From: John De Armond
Subject: Re: RADIO RANGE - was One-rate nightmare
Date: Thu, 29 Jun 2000 02:22:33 -0400
> W F Sill wrote:
> > Communicating with a repeater is a special case, and the Oz is right
> > that there will be times when additional power will bring up a
> > repeater that you can't otherwise use.
> > Q: Why, O Wizard?
> > A: Because the repeater squelch is deliberately set high enough to
> > prevent weak signals from getting through!
> There's one other reason (that I don't think has been mentioned)
> why increasing the power may make a difference when using a
> repeater (or a cell site, for that matter) - frequently, the
> repeater is running drastically more power than the mobile
> or handheld rig.
And yet another reason. Many repeaters around here use tone gated
squelch. It works as follows: The receiver has a PL tone decoder
that opens the squelch and keys the transmitter. This is
conventional. We have to use it for resource management due to
there being so many repeaters around high population areas.
However, we* didn't want to emulate the pricks out West who have a
stroke if some stranger uses "his" repeater so we didn't want to
have the PL screen out anyone who stumbled across our frequency. So
we arranged the PL decoder to simply change the setting of the
squelch circuit so that without PL present, it takes a strong
received signal (typically about 25-30db SINAD) to open the
squelch. Thus, if you have a strong signal but don't know the PL
frequency, you can still use the repeater as long as your signal is
strong enough to fully quiet the receiver. We programmed our
controller to change the squelch tail beep to alert us that a non-PL
user was on. Someone would usually pop up and tell him what PL tone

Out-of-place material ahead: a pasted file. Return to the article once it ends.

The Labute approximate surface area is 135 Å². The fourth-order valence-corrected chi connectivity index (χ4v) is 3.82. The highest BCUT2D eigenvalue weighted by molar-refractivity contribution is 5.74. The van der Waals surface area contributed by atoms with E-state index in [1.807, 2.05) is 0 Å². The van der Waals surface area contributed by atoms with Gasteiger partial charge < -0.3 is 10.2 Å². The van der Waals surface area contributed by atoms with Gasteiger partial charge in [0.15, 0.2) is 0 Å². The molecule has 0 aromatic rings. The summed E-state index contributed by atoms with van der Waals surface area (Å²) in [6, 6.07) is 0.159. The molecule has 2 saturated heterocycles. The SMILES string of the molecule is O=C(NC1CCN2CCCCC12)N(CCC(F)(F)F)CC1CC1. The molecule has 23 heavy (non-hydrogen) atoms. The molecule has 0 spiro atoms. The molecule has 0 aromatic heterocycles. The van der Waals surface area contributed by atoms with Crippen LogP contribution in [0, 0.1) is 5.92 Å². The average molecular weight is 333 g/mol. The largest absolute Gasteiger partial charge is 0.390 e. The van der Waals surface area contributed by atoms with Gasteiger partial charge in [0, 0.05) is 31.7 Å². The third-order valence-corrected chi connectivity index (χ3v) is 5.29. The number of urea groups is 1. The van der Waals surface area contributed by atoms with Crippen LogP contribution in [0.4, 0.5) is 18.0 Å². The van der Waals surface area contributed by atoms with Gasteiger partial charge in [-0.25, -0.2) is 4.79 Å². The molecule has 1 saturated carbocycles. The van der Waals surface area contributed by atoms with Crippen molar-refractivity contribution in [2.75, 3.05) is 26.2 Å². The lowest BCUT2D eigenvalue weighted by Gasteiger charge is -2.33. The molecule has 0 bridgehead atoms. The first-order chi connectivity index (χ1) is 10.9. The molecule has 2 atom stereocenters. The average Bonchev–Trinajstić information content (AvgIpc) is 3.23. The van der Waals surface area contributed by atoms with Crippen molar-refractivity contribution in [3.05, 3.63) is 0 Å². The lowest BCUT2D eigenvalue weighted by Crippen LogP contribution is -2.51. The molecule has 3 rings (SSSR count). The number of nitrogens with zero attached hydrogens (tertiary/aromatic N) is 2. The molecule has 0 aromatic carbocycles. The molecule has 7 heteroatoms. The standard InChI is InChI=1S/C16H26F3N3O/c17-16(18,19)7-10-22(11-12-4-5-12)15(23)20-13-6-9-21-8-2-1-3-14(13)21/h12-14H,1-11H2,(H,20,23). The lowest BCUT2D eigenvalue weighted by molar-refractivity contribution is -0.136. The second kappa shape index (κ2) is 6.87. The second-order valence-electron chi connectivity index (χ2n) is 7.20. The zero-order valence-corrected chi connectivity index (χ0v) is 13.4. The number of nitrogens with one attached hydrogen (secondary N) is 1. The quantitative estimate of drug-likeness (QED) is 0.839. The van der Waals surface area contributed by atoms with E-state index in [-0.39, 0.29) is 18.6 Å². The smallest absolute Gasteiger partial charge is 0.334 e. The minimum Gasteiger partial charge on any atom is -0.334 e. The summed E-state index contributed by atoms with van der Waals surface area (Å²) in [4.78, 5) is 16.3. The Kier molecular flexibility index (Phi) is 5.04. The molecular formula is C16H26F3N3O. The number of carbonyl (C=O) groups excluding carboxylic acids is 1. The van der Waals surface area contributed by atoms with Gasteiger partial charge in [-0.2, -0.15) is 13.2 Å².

to use before he fell out of full quieting range. A lot of power on
the visiting user's rig would sure make a difference under these
*I'm proud to be the evangelist who pushed this concept in the
Atlanta area. It worked so well on our little club's repeater that
it was adopted by many other operators.
Getting back to cellphones, more power helps because the base
station controls the user's transmitter power and will continue
commanding up the power to maintain S/N until it can't anymore. The
more power you have in reserve, the farther you can talk.
The issue is also more complex than just power. Since a few feet of
RG-58 acts like a dummy load for 860 mhz RF, any benefits a 3 watt
rig have will be negated if the thing has to work through several
feet of coax cable. One must also remember that the coax cable loss
is symmetrical - it attenuates just as much on receive as on
transmit. Under the circumstances of a bag phone working through
long coax, a 300 mw portable phone will likely out-perform it.
OTOH, a properly installed 3 watt phone kicks ass! I had a
Panasonic 3 watt system permanently mounted in my Bimmer in the
early days of cellular service. It mounted under the rear shelf and
had oh, a foot or so of RG-213 feeding the thru-hole center-fed half
wave whip on the rear deck. That setup smoked. Before they had
coverage up I-75, I could continue using the phone almost to
Cartersville coming out of Atlanta. My portable would work barely
half the distance. Around atlanta, there was no concept of building
or multipath fade. It sounded just like a land line. I remember
many times having to tell clients to cut it short because I was on
(expensive) cellular - they couldn't tell otherwise.
The mention of using a Yagi is a good one, provided the coax is kept
short. Even 10 feet of RG58 will kill the signal. Some company
used to make (maybe still does) a nice little yagi that sat on an
about 2 ft tall stick of rigid coax that screwed directly into the
TNC connector of a bag phone. I had a friend who had one. We could
go up on the mountains in Tellico Plains TN and get cell service all
the way from Atlanta, over 80 miles away.